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Center for journalist Marie Colvin a fitting honor

Marie Colvin, American-born, London-based British war correspondent, at

Marie Colvin, American-born, London-based British war correspondent, at the Books, Borders and Bikes festival at Traquair House, Innerleithen, Peebleshire, Scotland. (Aug. 20, 2011) Credit: AP

You don't have to wear a uniform to die in a battle zone. You can simply be carrying a notebook or a camera. As destruction and death surround you, you may die in the simple act of trying to make sense of the terrifying chaos of war, so that you can tell the story to civilians in the safety of their homes, over their morning coffee.

That is a grim possibility for every war correspondent. Some live through it and go on to write critically about war -- like Chris Hedges, formerly of The New York Times, who dodged bullets abroad, then wrote antiwar books. And some don't survive, like Marie Colvin, who had Long Island roots, but worked for Britain's The Sunday Times. She covered conflicts in Kosovo, Sierra Leone and Zimbabwe, to name a few. In 2001, the explosion of a rocket-propelled grenade in Sri Lanka cost her the use of her left eye. From then on, she wore an eye patch. On Feb. 22, covering the uprising in Syria, she and French photographer Rémi Ochlik died in shelling by the Syrian army.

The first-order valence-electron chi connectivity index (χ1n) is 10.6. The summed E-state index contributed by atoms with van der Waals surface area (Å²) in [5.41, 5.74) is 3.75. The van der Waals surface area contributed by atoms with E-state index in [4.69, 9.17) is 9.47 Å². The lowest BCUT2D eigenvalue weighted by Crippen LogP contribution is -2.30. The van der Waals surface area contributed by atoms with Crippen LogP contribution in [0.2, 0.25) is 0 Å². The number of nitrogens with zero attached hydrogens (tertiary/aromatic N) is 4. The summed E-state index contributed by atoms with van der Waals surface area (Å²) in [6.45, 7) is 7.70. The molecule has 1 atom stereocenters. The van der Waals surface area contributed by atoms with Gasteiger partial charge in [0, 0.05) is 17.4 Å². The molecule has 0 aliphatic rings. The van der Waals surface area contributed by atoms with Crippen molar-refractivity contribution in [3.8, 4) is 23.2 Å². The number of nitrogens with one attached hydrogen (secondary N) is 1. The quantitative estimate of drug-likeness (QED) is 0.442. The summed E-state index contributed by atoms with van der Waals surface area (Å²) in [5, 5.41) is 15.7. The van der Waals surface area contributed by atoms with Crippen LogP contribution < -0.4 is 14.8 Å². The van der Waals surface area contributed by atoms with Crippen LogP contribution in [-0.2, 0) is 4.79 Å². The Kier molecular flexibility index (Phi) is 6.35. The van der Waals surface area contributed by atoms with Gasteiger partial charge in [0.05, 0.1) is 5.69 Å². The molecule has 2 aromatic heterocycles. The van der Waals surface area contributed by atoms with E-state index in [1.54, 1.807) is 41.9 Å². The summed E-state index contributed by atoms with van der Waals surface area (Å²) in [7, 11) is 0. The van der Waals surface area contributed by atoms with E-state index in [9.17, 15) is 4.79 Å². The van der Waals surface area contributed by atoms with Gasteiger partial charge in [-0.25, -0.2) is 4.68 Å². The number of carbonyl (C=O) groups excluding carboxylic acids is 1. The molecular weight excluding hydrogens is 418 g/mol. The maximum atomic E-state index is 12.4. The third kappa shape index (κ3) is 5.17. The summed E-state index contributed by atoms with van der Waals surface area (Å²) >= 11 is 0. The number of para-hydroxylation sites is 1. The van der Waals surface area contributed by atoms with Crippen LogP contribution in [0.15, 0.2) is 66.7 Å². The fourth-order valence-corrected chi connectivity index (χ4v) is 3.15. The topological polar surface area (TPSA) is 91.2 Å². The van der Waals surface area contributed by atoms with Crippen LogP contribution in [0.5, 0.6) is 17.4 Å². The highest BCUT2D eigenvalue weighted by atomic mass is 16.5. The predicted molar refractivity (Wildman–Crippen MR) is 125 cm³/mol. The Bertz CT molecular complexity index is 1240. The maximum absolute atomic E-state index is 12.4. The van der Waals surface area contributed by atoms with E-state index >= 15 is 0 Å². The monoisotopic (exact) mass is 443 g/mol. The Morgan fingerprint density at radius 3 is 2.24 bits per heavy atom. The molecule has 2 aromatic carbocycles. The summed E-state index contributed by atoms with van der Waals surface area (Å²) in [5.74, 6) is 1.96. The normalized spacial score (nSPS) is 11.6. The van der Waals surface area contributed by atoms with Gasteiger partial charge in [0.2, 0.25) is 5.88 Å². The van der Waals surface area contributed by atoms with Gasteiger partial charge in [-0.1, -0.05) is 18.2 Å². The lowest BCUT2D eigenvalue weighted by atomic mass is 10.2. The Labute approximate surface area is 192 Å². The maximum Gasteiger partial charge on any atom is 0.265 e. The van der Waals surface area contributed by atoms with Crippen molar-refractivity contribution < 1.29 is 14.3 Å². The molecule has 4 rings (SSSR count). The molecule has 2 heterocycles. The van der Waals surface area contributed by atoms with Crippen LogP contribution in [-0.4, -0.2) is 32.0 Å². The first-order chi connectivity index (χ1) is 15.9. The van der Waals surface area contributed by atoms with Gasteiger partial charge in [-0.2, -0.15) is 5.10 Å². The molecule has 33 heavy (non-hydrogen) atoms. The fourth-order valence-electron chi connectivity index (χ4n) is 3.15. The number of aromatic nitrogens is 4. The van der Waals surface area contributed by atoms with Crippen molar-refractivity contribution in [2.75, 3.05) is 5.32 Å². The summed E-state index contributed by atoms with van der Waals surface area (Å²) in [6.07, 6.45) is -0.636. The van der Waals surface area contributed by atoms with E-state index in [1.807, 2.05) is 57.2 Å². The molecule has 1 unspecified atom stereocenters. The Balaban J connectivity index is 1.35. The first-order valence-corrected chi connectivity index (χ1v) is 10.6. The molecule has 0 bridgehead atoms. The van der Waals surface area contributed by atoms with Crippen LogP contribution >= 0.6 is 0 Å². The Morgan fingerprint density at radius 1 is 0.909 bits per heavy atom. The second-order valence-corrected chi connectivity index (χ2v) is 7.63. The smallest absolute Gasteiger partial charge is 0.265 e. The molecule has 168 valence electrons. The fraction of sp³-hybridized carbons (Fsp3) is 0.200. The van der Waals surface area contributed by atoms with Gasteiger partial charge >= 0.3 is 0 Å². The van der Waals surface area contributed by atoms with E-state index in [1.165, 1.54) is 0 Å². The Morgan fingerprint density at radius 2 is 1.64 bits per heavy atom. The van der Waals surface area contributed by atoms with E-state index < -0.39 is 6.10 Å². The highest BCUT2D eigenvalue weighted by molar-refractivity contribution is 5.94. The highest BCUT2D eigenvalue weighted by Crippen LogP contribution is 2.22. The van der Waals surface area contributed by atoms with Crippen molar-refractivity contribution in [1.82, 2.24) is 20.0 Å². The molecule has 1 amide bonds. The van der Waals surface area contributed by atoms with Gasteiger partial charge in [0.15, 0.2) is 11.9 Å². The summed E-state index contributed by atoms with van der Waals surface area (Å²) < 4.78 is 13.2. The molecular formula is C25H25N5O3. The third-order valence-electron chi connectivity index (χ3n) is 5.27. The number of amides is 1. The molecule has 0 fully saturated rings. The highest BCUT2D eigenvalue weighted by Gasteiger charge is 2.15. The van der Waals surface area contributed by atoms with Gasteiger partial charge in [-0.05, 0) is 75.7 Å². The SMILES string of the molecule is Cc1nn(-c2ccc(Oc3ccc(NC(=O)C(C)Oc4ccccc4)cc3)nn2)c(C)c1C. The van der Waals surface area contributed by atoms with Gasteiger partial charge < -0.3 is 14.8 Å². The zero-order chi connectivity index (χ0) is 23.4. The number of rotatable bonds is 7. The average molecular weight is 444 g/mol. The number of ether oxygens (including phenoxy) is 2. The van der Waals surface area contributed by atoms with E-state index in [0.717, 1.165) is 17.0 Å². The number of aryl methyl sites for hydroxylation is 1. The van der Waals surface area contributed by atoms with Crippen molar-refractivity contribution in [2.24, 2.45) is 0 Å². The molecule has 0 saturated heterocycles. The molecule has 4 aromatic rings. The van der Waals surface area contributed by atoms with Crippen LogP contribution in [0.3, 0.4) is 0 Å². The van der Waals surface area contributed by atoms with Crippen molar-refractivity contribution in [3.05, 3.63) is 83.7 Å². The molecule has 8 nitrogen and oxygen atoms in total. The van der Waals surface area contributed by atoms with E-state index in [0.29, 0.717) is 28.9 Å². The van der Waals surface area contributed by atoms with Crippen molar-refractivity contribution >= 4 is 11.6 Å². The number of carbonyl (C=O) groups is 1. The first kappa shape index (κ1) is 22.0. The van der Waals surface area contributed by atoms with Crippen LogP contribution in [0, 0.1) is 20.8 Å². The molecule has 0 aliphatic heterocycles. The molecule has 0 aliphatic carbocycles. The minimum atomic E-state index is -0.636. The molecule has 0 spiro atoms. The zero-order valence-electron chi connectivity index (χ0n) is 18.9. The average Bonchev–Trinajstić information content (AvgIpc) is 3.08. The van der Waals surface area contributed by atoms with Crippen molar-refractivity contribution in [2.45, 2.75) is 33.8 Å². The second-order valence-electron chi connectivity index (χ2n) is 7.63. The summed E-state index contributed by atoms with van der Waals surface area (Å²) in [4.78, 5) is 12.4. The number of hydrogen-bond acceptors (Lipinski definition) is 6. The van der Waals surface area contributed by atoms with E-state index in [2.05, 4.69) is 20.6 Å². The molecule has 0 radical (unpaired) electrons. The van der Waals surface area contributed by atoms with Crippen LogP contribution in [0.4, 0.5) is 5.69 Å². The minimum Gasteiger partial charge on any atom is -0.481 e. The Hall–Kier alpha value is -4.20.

Now Stony Brook University's School of Journalism plans to create the Marie Colvin Center for International Reporting, to train foreign correspondents of the future. This is a brave endeavor at a time when staff cutbacks in the media have reduced the number of foreign correspondents far more than war has. The center will not only keep alive the name of an exemplary journalist, but also hold out hope that its graduates will keep telling us the truth that every citizen badly needs to know about war and peace abroad.


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